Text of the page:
Anglo plunges into US$1.5bn loss PDF Print E-mail
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Saturday, 16 February 2013 14:43

Miner Anglo American has posted an annual net loss of $US1.49 billion ($1.45 billion) after taking a hit on the value of its Minas-Rio iron ore project in Brazil and platinum assets.

The loss after taxation compared with a net profit of $US6.17 billion in 2011, Anglo said in a results statement on Friday.

That was Anglo American's first net loss in more than a decade as the London-listed miner was also hurt by a sharp fall in global commodity prices.

The news comes one day after its Anglo-Australian rival Rio Tinto posted a 2012 net loss of $US2.99 billion due to writedowns on its Mozambique coal and aluminium businesses.

That marked Rio's first net loss since becoming a dual-listed company in 1995 and was also due to a dip in commodity markets.

Anglo added on Friday that its operational profit, stripping out exceptional items such as the impairment charge, dived 44 per cent to $US6.16 billion. That was broadly in line with analysts' expectations. Group sales meanwhile fell 5.9 per cent to $28.8 billion.

The company, however, hiked its full-year shareholder dividend by 15 per cent to $US0.53 per share, citing confidence in the underlying business.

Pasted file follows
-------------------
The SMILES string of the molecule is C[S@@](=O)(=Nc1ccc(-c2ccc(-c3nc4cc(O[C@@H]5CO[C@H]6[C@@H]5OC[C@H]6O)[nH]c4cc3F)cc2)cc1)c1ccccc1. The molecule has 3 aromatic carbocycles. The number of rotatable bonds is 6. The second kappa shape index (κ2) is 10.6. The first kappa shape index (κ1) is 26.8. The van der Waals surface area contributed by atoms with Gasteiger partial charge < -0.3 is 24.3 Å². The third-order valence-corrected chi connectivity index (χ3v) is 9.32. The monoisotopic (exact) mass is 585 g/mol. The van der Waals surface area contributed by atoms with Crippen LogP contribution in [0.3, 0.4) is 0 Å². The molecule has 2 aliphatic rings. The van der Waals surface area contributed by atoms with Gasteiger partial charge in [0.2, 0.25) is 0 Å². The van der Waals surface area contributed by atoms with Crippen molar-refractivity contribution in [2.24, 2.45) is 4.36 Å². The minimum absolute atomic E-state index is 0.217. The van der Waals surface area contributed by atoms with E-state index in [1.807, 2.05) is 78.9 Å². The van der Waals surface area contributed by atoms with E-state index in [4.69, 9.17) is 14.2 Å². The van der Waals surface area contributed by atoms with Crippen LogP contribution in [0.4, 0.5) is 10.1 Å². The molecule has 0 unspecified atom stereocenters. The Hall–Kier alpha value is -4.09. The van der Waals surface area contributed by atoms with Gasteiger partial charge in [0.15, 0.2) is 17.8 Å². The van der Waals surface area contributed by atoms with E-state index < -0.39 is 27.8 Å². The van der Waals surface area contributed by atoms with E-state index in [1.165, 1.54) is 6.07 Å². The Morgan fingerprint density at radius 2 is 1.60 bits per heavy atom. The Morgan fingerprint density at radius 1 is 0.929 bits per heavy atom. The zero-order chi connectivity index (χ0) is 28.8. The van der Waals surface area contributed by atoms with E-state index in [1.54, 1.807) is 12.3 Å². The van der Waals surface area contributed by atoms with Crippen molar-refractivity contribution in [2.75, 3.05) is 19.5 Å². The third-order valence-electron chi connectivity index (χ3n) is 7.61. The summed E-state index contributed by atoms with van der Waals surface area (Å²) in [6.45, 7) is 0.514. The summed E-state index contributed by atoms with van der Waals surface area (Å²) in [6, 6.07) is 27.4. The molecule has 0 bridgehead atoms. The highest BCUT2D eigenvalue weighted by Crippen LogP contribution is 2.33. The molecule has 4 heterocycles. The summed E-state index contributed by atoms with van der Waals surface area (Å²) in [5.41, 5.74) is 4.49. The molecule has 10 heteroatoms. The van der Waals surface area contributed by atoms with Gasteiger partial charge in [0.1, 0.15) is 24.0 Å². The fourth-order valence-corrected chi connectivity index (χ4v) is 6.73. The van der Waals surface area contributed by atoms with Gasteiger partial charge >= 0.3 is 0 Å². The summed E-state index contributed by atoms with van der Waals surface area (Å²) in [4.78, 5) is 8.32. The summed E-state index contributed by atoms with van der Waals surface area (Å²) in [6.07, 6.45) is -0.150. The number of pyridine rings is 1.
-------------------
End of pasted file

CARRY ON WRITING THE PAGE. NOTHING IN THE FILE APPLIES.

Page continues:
"As a result of markedly weaker commodity prices, ongoing cost pressures and an operating loss in our platinum business, Anglo American reported an underlying operating profit of $US6.2 billion, a 44-per cent decrease," outgoing Anglo CEO Cynthia Carroll said.

Anglo had already revealed late last month it would take a $4 billion hit on the value of its Minas-Rio iron-ore mining project in Brazil owing to delays that have sent costs soaring.

"We recorded impairments totalling $4.6 billion (post-tax) in relation to Minas-Rio and a number of platinum projects that are uneconomical, which is disappointing," Ms Carroll said.

"In platinum, we completed our review in January 2013 and have put forward proposals to create a sustainable, competitive and profitable platinum business.

"We, of course, regret the potential impact on jobs and communities and have designed an extensive social plan to more than offset any such impact."

 

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